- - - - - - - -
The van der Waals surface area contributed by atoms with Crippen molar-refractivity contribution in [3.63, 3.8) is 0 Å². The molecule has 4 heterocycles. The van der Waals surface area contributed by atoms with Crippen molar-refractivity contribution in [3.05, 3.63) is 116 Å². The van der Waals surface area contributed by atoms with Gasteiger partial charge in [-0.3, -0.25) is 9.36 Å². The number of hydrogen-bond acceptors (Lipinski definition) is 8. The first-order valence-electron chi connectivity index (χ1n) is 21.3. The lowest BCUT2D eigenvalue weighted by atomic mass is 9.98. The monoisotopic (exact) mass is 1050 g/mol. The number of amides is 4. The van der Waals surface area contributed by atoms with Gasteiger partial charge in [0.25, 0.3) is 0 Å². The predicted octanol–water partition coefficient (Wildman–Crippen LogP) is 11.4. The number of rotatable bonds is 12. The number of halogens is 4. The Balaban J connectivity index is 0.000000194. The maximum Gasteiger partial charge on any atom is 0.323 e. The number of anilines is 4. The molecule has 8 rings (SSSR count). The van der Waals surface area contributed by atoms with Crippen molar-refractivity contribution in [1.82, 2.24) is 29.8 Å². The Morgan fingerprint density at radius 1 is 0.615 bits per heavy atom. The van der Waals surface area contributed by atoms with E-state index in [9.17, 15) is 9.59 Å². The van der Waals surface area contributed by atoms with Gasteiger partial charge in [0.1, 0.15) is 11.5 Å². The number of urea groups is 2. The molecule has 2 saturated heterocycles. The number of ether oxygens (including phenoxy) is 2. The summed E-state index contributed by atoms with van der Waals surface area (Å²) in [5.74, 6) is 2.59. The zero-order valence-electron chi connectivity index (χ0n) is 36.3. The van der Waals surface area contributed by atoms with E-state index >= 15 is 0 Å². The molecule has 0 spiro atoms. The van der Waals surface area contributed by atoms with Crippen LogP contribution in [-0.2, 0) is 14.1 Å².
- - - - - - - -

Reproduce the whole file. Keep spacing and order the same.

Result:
The van der Waals surface area contributed by atoms with Crippen molar-refractivity contribution in [3.63, 3.8) is 0 Å². The molecule has 4 heterocycles. The van der Waals surface area contributed by atoms with Crippen molar-refractivity contribution in [3.05, 3.63) is 116 Å². The van der Waals surface area contributed by atoms with Gasteiger partial charge in [-0.3, -0.25) is 9.36 Å². The number of hydrogen-bond acceptors (Lipinski definition) is 8. The first-order valence-electron chi connectivity index (χ1n) is 21.3. The lowest BCUT2D eigenvalue weighted by atomic mass is 9.98. The monoisotopic (exact) mass is 1050 g/mol. The number of amides is 4. The van der Waals surface area contributed by atoms with Gasteiger partial charge in [0.25, 0.3) is 0 Å². The predicted octanol–water partition coefficient (Wildman–Crippen LogP) is 11.4. The number of rotatable bonds is 12. The number of halogens is 4. The Balaban J connectivity index is 0.000000194. The maximum Gasteiger partial charge on any atom is 0.323 e. The number of anilines is 4. The molecule has 8 rings (SSSR count). The van der Waals surface area contributed by atoms with Crippen molar-refractivity contribution in [1.82, 2.24) is 29.8 Å². The Morgan fingerprint density at radius 1 is 0.615 bits per heavy atom. The van der Waals surface area contributed by atoms with E-state index in [9.17, 15) is 9.59 Å². The van der Waals surface area contributed by atoms with Gasteiger partial charge in [0.1, 0.15) is 11.5 Å². The number of urea groups is 2. The molecule has 2 saturated heterocycles. The number of ether oxygens (including phenoxy) is 2. The summed E-state index contributed by atoms with van der Waals surface area (Å²) in [5.74, 6) is 2.59. The zero-order valence-electron chi connectivity index (χ0n) is 36.3. The van der Waals surface area contributed by atoms with E-state index >= 15 is 0 Å². The molecule has 0 spiro atoms. The van der Waals surface area contributed by atoms with Crippen LogP contribution in [-0.2, 0) is 14.1 Å².